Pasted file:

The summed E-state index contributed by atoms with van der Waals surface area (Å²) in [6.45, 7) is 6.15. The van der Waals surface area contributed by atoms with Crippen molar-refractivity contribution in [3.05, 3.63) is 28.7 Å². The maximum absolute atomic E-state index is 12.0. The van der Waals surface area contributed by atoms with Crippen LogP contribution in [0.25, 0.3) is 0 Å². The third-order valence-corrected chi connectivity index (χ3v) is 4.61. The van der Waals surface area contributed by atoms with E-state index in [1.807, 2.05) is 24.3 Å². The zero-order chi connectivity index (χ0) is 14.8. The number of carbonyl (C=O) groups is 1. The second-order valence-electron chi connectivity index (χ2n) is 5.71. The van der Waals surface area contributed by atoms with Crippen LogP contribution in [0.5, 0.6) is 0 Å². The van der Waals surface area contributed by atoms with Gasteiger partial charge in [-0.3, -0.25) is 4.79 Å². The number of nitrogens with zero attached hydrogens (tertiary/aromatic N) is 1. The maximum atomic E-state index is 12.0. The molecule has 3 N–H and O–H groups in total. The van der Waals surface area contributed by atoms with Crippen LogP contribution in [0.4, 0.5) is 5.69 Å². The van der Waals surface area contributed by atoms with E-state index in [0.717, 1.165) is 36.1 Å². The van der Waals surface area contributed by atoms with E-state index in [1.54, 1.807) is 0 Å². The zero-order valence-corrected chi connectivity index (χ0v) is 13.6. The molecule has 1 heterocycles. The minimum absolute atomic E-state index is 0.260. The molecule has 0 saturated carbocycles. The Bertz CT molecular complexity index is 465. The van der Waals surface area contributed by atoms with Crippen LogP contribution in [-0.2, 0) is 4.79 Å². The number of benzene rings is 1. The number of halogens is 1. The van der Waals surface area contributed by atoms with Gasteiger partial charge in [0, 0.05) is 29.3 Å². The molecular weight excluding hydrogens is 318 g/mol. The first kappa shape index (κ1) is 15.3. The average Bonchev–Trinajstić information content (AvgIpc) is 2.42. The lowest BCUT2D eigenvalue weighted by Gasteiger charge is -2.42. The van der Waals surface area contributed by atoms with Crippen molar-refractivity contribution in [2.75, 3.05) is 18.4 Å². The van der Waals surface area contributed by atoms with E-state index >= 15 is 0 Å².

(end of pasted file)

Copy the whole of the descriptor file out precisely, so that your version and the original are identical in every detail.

The summed E-state index contributed by atoms with van der Waals surface area (Å²) in [6.45, 7) is 6.15. The van der Waals surface area contributed by atoms with Crippen molar-refractivity contribution in [3.05, 3.63) is 28.7 Å². The maximum absolute atomic E-state index is 12.0. The van der Waals surface area contributed by atoms with Crippen LogP contribution in [0.25, 0.3) is 0 Å². The third-order valence-corrected chi connectivity index (χ3v) is 4.61. The van der Waals surface area contributed by atoms with E-state index in [1.807, 2.05) is 24.3 Å². The zero-order chi connectivity index (χ0) is 14.8. The number of carbonyl (C=O) groups is 1. The second-order valence-electron chi connectivity index (χ2n) is 5.71. The van der Waals surface area contributed by atoms with Crippen LogP contribution in [0.5, 0.6) is 0 Å². The van der Waals surface area contributed by atoms with Gasteiger partial charge in [-0.3, -0.25) is 4.79 Å². The number of nitrogens with zero attached hydrogens (tertiary/aromatic N) is 1. The maximum atomic E-state index is 12.0. The molecule has 3 N–H and O–H groups in total. The van der Waals surface area contributed by atoms with Crippen LogP contribution in [0.4, 0.5) is 5.69 Å². The van der Waals surface area contributed by atoms with E-state index in [0.717, 1.165) is 36.1 Å². The van der Waals surface area contributed by atoms with E-state index in [1.54, 1.807) is 0 Å². The zero-order valence-corrected chi connectivity index (χ0v) is 13.6. The molecule has 1 heterocycles. The minimum absolute atomic E-state index is 0.260. The molecule has 0 saturated carbocycles. The Bertz CT molecular complexity index is 465. The van der Waals surface area contributed by atoms with Crippen LogP contribution in [-0.2, 0) is 4.79 Å². The number of benzene rings is 1. The number of halogens is 1. The van der Waals surface area contributed by atoms with Gasteiger partial charge in [0, 0.05) is 29.3 Å². The molecular weight excluding hydrogens is 318 g/mol. The first kappa shape index (κ1) is 15.3. The average Bonchev–Trinajstić information content (AvgIpc) is 2.42. The lowest BCUT2D eigenvalue weighted by Gasteiger charge is -2.42. The van der Waals surface area contributed by atoms with Crippen molar-refractivity contribution in [2.75, 3.05) is 18.4 Å². The van der Waals surface area contributed by atoms with E-state index >= 15 is 0 Å².